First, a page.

Lead: Leadership in one field often emerges from convictions in another. Amelia Jenks Bloomer began by advocating temperance, but her vision came to include the wider rights denied women.

            Intro.: A Moment in Time with Dan Roberts.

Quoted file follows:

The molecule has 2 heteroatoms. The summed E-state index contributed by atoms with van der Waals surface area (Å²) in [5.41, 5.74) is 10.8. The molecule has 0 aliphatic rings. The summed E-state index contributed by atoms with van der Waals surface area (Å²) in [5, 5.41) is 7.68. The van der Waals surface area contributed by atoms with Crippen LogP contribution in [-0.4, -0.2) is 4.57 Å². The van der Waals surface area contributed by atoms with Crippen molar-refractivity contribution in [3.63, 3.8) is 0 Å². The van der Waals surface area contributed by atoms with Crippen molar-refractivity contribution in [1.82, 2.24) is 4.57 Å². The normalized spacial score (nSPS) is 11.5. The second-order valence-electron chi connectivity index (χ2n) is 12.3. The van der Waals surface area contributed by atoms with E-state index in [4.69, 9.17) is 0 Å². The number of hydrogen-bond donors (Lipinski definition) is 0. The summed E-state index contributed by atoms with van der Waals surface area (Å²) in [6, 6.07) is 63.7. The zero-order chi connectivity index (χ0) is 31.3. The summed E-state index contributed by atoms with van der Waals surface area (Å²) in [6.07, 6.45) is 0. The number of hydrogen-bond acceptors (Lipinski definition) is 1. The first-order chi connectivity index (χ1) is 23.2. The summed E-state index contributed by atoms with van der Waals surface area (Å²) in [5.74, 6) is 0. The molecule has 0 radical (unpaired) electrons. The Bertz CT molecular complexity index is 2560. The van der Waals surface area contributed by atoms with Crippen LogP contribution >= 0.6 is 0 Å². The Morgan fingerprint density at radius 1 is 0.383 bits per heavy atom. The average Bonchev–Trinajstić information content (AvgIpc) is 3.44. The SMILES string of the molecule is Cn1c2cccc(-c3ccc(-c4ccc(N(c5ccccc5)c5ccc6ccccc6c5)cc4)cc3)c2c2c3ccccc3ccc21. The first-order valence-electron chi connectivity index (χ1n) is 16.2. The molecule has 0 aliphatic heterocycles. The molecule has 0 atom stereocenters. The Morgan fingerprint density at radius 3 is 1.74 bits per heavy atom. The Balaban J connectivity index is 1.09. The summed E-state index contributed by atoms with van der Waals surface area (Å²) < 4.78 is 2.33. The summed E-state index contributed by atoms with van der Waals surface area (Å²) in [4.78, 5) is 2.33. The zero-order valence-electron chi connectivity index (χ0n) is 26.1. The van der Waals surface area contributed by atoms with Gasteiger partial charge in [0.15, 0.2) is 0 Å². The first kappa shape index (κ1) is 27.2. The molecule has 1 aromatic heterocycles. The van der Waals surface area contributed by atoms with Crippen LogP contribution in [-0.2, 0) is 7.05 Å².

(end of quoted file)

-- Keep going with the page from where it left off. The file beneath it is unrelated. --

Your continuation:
Content:  Amelia Jenks was born in 1818 the daughter of a clothier. Despite a meager formal education, she was a prodigious learner and evolved into an excellent writer.   Marriage in 1840 to Dexter Bloomer, an attorney and the editor of the County Courier in their hometown of Seneca Falls, New York, opened new opportunities for publication. He encouraged her to write on a variety of subjects. In 1848 she attended, but did not participate in the Seneca Falls Convention, the first national woman’s rights gathering. Four months later she launched The Lilly, a monthly women’s journal that at first focused primarily on temperance but at the urging of her Seneca Falls neighbor Elizabeth Cady Stanton, increasingly became a forum for women’s rights.

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